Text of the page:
“I’m no scientist,” Gimlin said. “I just believe that we have a ways to go to understand what they really are.”

Washington state has already honored Bigfoot at least once, as former Gov. Dan Evans in 1970 proclaimed “the Great Sasquatch” to be state monster. Evans wrote in his proclamation that Washington was the only state capable of claiming the creature to be its own.

Gimlin made reference to the vast number of brands, images and merchandise in Washington state that utilize the Bigfoot name or likeness, cementing the cryptid’s iconic status in the Pacific Northwest. He said if the state could come together to bring official recognition to the legend, it would put a smile on his face.

“That would make me, as an old man, very very happy,” Gimlin said. “I think it means a lot to Washington state.”

This report was produced by the Olympia bureau of the Washington Newspaper Publishers Association.

More in Northwest

Safeco Field funding referendum withdrawn

The mysterious backers of the initiative won’t say why, but some think it’s because they couldn’t get funding to gather the necessary signatures.

Metro revises timeline for RapidRide bus expansion

After originally aiming to build 20 additional fast-service bus lines on high demand routes by 2040, King County Metro has changed its construction timelines and put 13 of those projects on hold.

Rape allegation against Sen. Joe Fain divides King County Council

In a recent interview, Councilmember Kathy Lambert blamed Fain’s accuser for the alleged rape. Then Lambert’s colleagues distanced themselves from her comments.

County officials warn of more HIV among homeless drug users

In total, 19 heterosexual individuals have been diagnosed with HIV in King County over the past year, up from seven last year.

Housing Crisis Fuels Opposition to Safeco Field Investment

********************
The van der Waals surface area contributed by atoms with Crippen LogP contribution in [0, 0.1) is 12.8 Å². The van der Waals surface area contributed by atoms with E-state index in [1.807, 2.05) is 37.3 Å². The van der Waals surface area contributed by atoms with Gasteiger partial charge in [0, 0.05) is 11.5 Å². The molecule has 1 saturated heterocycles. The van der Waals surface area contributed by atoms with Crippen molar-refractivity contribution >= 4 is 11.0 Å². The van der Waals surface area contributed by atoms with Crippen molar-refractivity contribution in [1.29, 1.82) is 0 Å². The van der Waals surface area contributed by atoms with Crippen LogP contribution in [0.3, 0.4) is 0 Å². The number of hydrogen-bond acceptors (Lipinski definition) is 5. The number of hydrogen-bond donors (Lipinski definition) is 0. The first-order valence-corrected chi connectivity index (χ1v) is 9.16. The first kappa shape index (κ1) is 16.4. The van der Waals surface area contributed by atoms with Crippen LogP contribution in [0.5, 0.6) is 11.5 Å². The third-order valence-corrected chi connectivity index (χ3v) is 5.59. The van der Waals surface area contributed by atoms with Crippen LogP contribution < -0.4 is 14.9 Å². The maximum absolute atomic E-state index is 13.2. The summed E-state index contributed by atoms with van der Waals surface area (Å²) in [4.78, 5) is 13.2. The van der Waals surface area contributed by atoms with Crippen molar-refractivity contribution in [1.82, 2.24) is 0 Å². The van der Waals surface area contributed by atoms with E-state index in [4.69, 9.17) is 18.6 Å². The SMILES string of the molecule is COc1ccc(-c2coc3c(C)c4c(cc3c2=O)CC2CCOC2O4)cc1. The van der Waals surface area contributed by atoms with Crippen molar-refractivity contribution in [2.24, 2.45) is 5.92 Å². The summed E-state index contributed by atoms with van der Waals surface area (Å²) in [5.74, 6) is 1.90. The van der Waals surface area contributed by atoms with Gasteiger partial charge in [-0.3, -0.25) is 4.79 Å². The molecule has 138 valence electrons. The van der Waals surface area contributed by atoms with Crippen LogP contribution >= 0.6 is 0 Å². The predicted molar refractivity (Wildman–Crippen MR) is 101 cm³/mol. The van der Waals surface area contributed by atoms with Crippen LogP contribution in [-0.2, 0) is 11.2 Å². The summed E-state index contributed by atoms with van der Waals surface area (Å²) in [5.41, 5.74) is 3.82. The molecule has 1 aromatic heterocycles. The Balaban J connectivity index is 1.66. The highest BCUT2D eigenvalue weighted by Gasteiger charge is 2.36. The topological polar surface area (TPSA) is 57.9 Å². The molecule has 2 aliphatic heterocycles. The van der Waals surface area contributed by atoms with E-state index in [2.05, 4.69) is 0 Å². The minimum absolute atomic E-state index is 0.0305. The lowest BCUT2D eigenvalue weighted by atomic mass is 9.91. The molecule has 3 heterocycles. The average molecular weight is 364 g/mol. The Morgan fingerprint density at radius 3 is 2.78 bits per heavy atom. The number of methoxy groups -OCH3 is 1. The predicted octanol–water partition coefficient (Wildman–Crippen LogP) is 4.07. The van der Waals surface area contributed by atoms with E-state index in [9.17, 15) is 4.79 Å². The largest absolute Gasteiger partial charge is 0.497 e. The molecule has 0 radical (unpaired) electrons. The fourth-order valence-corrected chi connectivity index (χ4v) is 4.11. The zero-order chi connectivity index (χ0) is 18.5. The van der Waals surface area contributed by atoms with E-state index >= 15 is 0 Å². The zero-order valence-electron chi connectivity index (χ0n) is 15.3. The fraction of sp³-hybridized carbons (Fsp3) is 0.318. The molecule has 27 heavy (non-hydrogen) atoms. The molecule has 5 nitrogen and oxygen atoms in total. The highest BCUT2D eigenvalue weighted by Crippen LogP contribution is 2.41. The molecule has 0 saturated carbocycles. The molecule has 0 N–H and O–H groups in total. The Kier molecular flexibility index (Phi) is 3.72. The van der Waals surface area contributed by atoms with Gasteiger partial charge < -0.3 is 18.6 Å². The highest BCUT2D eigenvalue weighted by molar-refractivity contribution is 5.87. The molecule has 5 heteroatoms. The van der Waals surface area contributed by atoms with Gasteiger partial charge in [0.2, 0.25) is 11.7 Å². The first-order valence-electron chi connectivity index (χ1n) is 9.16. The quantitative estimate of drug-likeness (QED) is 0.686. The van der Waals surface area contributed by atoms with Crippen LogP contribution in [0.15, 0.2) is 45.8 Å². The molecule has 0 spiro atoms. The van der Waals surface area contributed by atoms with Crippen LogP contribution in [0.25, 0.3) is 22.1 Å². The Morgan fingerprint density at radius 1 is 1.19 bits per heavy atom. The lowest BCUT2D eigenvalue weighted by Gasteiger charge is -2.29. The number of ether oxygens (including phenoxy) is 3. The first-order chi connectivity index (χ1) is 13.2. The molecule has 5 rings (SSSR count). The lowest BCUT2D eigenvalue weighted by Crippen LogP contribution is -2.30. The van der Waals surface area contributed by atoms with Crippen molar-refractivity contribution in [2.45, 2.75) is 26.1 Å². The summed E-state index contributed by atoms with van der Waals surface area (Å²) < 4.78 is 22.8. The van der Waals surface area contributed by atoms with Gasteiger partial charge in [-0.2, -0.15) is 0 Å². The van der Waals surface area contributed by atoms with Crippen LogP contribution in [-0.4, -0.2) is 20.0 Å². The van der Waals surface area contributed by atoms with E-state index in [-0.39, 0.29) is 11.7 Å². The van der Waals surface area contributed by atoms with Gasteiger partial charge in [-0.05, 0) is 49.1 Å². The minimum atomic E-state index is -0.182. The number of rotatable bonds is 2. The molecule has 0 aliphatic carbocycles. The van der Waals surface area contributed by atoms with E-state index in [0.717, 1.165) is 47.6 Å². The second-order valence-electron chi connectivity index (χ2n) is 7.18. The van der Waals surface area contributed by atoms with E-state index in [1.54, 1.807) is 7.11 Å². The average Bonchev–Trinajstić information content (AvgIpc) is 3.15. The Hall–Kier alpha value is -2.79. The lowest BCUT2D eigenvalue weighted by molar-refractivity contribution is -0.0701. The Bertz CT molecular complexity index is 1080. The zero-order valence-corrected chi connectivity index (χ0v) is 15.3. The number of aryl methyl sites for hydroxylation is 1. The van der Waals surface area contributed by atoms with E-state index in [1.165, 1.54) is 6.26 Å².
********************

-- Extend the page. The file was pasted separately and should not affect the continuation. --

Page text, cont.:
Coalition calls on King County Council to divert public money away from stadium maintenance and put it toward affordable housing

The man on Iron Mountain

Chuck Pillon has been living on a 10-acre junk-filled property near Renton for decades.

Safe consumption part 3: The opposite of addiction

Final episode of our three-part series on controversial supervised consumption sites

Safe consumption: The debate

In the first of a three-part series, we enter into the heated, emotional, and sometimes bitter debate around one of the most controversial policy proposals in the country.

Olympic National Park to start capturing mountain goats this summer

Park Service releases record of decision on relocating, killing animals

Legislators and activists seek solutions to farmer suicides

Agricultural workers end their own lives at a higher rate than workers in any other profession.

The Rev. Michael Curry, left, the presiding bishop of the Episcopal Church who gained international fame with his sermon at the royal wedding last month, was in Aberdeen on Saturday afternoon for a rally that sought to highlight homelessness. Photo by Scott Johnston
Bishop Curry speaks at Aberdeen affordable-housing rally

The presiding bishop of the Episcopal Church gained international fame with his sermon at the royal wedding last month.

Defendant in 1987 slayings of BC couple pleads not guilty

William Talbott of SeaTac was arraigned Tuesday in Snohomish County Superior Court.